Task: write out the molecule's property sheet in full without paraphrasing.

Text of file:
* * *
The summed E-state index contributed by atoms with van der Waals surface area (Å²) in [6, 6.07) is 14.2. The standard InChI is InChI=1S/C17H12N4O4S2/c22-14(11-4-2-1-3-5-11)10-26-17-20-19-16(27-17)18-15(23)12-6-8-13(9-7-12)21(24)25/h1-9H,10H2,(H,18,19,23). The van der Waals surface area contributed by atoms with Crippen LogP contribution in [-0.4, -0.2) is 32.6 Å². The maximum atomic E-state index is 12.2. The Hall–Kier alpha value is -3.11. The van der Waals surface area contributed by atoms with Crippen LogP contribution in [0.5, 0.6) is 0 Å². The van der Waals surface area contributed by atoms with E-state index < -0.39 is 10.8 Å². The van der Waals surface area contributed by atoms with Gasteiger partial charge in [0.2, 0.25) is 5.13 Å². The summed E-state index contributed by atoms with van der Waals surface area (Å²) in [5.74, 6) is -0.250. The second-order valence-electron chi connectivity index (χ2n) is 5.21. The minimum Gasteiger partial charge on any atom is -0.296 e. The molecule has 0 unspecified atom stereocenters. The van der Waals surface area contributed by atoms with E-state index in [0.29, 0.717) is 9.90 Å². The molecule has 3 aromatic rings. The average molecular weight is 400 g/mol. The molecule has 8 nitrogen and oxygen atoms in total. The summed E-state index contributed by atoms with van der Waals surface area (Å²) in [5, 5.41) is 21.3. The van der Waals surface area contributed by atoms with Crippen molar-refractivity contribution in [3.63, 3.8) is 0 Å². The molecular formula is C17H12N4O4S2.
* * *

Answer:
The summed E-state index contributed by atoms with van der Waals surface area (Å²) in [6, 6.07) is 14.2. The standard InChI is InChI=1S/C17H12N4O4S2/c22-14(11-4-2-1-3-5-11)10-26-17-20-19-16(27-17)18-15(23)12-6-8-13(9-7-12)21(24)25/h1-9H,10H2,(H,18,19,23). The van der Waals surface area contributed by atoms with Crippen LogP contribution in [-0.4, -0.2) is 32.6 Å². The maximum atomic E-state index is 12.2. The Hall–Kier alpha value is -3.11. The van der Waals surface area contributed by atoms with Crippen LogP contribution in [0.5, 0.6) is 0 Å². The van der Waals surface area contributed by atoms with E-state index < -0.39 is 10.8 Å². The van der Waals surface area contributed by atoms with Gasteiger partial charge in [0.2, 0.25) is 5.13 Å². The summed E-state index contributed by atoms with van der Waals surface area (Å²) in [5.74, 6) is -0.250. The second-order valence-electron chi connectivity index (χ2n) is 5.21. The minimum Gasteiger partial charge on any atom is -0.296 e. The molecule has 0 unspecified atom stereocenters. The van der Waals surface area contributed by atoms with E-state index in [0.29, 0.717) is 9.90 Å². The molecule has 3 aromatic rings. The average molecular weight is 400 g/mol. The molecule has 8 nitrogen and oxygen atoms in total. The summed E-state index contributed by atoms with van der Waals surface area (Å²) in [5, 5.41) is 21.3. The van der Waals surface area contributed by atoms with Crippen molar-refractivity contribution in [3.63, 3.8) is 0 Å². The molecular formula is C17H12N4O4S2.